• Evgeny says:

      This is a buddy read in a super-secret group which I will not name for the fear of a fatal accident I will have if I do name it. However I will name the people involved: Licha, Anne, Steve, Jeff, Miriam, Stepheny, Delee, Dan, Dan 2, Alissa, Tadiana, Ginger, Kristin, Christopher, and Kelly. Speaking about Kelly, I have no chances whatsoever to write a better review than hers, but the guy can still hope, can't he? Please let me know if I forgot somebody. Let me put you in the right mood for the re [...]

    • Raeleen Lemay says:

      This book was certainly eerie, creepy, and haunting. It was elegantly written, and the characters and plot immediately sucked me in. I highly recommend this for anybody looking for a slightly spooky, easy-to-read classic. I can't wait to read more Shirley Jackson!

    • Aoibhínn says:

      The plot, of The Haunting of Hill House, is about three people named, Eleanor, Theodora and Luke, who are invited to stay in a supposedly haunted house for the summer to aid a scientist, Dr. Montague, in his pursuit of paranormal investigation. The book started out as a tale about a creepy old haunted house and then turned into a story about a young mentally unstable woman losing her mind.I was disappointed by this book to be honest. I felt the novel did not live up to its potential and it certa [...]

    • Delee says:

      October 5th/2015[image error]What is that you say? ANOTHER buddy-read with The Non-Crunchy Cool Classic Pantsless Buddy Read Group????[image error]How frightening!!! Hold me closer Tony Danza!

    • María says:

      "[] lo que fuera que caminase allí dentro, caminaba solo".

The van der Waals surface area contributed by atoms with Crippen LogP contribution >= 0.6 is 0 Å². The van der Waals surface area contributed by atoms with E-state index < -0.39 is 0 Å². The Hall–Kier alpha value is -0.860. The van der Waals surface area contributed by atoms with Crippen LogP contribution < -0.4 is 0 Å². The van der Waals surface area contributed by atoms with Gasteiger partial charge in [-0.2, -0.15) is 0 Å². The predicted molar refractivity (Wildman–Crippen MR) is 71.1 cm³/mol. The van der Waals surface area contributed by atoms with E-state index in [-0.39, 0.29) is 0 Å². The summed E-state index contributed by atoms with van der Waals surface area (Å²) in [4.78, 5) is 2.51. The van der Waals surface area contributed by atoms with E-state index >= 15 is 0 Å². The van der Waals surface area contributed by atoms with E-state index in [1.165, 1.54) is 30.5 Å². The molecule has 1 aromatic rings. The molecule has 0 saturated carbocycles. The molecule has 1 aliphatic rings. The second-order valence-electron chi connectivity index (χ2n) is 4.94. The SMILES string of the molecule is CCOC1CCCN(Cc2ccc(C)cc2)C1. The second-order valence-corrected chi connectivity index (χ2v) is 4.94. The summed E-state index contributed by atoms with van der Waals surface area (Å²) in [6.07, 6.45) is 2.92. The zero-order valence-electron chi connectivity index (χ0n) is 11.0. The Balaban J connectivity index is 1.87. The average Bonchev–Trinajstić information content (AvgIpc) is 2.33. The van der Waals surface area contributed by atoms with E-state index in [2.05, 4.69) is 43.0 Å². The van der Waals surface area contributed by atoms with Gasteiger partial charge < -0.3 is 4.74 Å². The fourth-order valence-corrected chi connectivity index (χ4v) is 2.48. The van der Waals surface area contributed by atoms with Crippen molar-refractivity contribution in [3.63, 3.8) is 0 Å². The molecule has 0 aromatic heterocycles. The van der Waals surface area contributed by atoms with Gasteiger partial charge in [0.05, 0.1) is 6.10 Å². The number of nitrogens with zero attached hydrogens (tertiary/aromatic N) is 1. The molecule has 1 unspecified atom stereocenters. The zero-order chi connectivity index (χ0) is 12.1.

• Councillor says:

      Tales about haunted houses are by now as common as major character deaths in Game of Thrones (sorry, couldn't resist that comment), but it seems like Shirley Jackson's The Haunting of Hill House belongs to those classic stories which caused the hype first of all. Shirley Jackson may be best known for her dystopian short story The Lottery which initially introduced me to her writing, but in the end, Hill House is what made her a commonly mentioned presence in the genre of classic horror stories. [...]

    • Mohammed Arabey says:

      بهذه الرواية "الكلاسيكية" ستواجه ما هو أكثر رعبا من البيوت المسكونةرعب الوحدةوالمحاولات اليائسة "للانخراط" الاجتماعي التي تصاب بالفشلA novel about a Horror more terrifying than Haunted HousesThe Horror of Loneliness, and the Desperate attempts to socially fit in.لم اجد ترجمة لكلمة "فيت أين" سوي الانخراطربما التأقلم أو التكيف ولكن [...]

    • Sam says:

      What are we talking about when we talk about genre fiction? Some people say it's a matter of tropes: a murder weapon, an android army, a haunted house. But a trope is just the shadow of a construction that used to be meaningful, and among the glut of police procedurals and space odysseys, good writers have always been mining the violence, loneliness, and paranoia that hides in the depths of our common forms. For Patricia Highsmith, a murder weapon wasn't just window dressing - it was an expressi [...]

    • Brad says: